Black MiLB Players #20: Tink Hence

A 20-year-old starting pitcher with an advanced arsenal, Tink Hence is one of baseball’s most intriguing starters from the 2020 MLB Draft

Patrick Ellington Jr.
4 min readOct 5, 2022


Photo credit: Baseball America

Markevian “Tink” Hence is a 20-year-old starting pitcher in the St. Louis Cardinals organization from Pine Bluff, Arkansas. Drafted by St. Louis in the 2nd round (54th overall) of the 2020 MLB Draft directly out of high school, he forewent a commitment to Arkansas’ Division I baseball program to start his professional baseball career. The highest ranked starting pitcher in his graduating class for the entire state of Arkansas per Perfect Game, he received a $1.2 million dollar signing bonus from the Cardinals.

One of the three Black players the Cardinals drafted directly out of high school with their first three picks in the 2020 MLB Draft, he has made a name for himself along with third baseman/corner outfielder Jordan Walker and shortstop Masyn Wynn. All three are top prospects in an organization renowned for its ability to scout and develop young players. More importantly, the St. Louis Cardinals have had one of the richest histories with Black baseball players since the elimination of segregation in Major League Baseball. The organization was one of the first to hire Black scouts and desegregate team facilities for players and staff.

Hence’s career started in 2021, making eight appearances in the Florida Complex League. He started one game and made relief appearances in the other seven, garnering a save in eight total innings pitched. In 2022 he made 16 starts in the Low-A Florida State League, putting up a 1.38 ERA in 52.1 innings. He allowed 31 hits, struck out 81, and walked 15 opposing batters, good for a 13.9 K/9 and 2.6 BB/9 with a 0.879 WHIP.


Player Profile

Thank you to Prospects Live for always getting good tape

Hence is 6'1'’, weighing a little under 200 pounds with a wiry and lean build. He possesses above-average midsection flexibility, lower body strength, and a very quick and lively arm. He throws right-handed with a low 3/4s delivery on a simple wind up and follow through with a slight head whack. Despite this, he is consistent at repeating his mechanics with no men on base and in the stretch thanks to his top-tier body control and athleticism.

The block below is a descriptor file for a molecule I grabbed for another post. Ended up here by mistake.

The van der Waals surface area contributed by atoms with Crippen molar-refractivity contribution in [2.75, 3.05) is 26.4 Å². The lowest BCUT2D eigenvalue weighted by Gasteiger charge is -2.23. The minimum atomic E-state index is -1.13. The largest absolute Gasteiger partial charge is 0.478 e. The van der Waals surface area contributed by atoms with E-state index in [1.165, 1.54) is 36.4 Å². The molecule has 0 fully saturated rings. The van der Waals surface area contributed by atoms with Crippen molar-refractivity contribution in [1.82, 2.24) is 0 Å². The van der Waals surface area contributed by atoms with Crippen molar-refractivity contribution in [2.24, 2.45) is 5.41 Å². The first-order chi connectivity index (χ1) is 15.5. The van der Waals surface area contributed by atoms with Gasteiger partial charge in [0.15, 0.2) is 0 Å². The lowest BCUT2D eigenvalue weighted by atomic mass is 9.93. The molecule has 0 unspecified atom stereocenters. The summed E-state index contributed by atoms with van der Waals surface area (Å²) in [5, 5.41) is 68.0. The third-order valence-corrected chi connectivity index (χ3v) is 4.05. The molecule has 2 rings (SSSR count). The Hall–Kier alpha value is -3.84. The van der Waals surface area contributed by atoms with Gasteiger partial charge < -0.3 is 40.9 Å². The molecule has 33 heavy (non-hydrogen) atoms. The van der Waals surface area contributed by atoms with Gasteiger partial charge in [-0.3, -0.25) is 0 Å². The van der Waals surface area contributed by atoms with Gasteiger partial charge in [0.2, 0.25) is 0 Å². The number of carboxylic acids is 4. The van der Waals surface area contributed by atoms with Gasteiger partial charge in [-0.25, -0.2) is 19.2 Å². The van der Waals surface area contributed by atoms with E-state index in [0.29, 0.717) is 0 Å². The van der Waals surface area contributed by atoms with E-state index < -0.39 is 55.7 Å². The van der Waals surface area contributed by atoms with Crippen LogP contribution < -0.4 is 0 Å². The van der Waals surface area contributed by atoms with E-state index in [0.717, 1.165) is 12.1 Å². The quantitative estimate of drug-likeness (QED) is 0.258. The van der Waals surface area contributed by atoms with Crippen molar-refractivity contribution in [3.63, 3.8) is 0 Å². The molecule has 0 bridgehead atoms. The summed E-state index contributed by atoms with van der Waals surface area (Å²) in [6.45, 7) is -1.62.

He throws tons of strikes with his fastball, a legitimate 70 grade offering. It is his primary pitch, sitting between 95–97 miles per hour and reaching as high as 100 on the gun. He goes inside and down in the zone to right-handers and left-handers with the two-seam fastball, using its weight to get weak contact. The four seam fastball is dominant in the upper third of the zone, where its lack of drop and high spin rate creates the optical illusion of a rising fastball. He commands it well for someone his age, understanding its dominance and how his entire arsenal plays off of it based on his sequencing. The first sequence from 0:20–0:44 illustrates the dominance of Hence’s fastball. He got behind in the count 2–1 after missing with his secondary offerings before blowing two fastballs by the opposing hitter back to back to get the strikeout.

His secondary pitch is a slurvy breaking ball that sits in the upper 70s. It is his second most used pitch after the fastball. It is classified as a slider by some, a curveball by others, or two separate secondary pitches by everyone else. He employs two different grips although it operates with two distinct shapes on the same velocity band so I see it as one pitch that Hence has tremendous feel for manipulating. It reminds me of Corey Kluber’s breaking ball with how it can go from an 11–5 that has consistent two plane action to a more 12–6 shape in a similar velocity band. I am completely comfortable calling it a 60 based on its late life, high spin rate, and how it compliments the other two pitches he throws.

His third pitch is a circle changeup with lots of drop that sits in the low 80s. He rarely uses it even though it compliments the rest of his arsenal really well and gives him a third offering to balance out his arsenal as a starter. When clicking, it looks like a fastball out the hand before tumbling away to his armside. In its current state, I would grade it as a 45 but it definitely projects as a future 55 to me. See the 0:50 mark in the video above to view one of his sharpest cambios on film courtesy of Prospects Live. 1:13 and 1:39 also are good examples.

Further Reading



Patrick Ellington Jr.

I use this blog to cover Black baseball players from all over the African diaspora in MiLB & MLB and review TV series, films, novels, comic books, anime,. etc.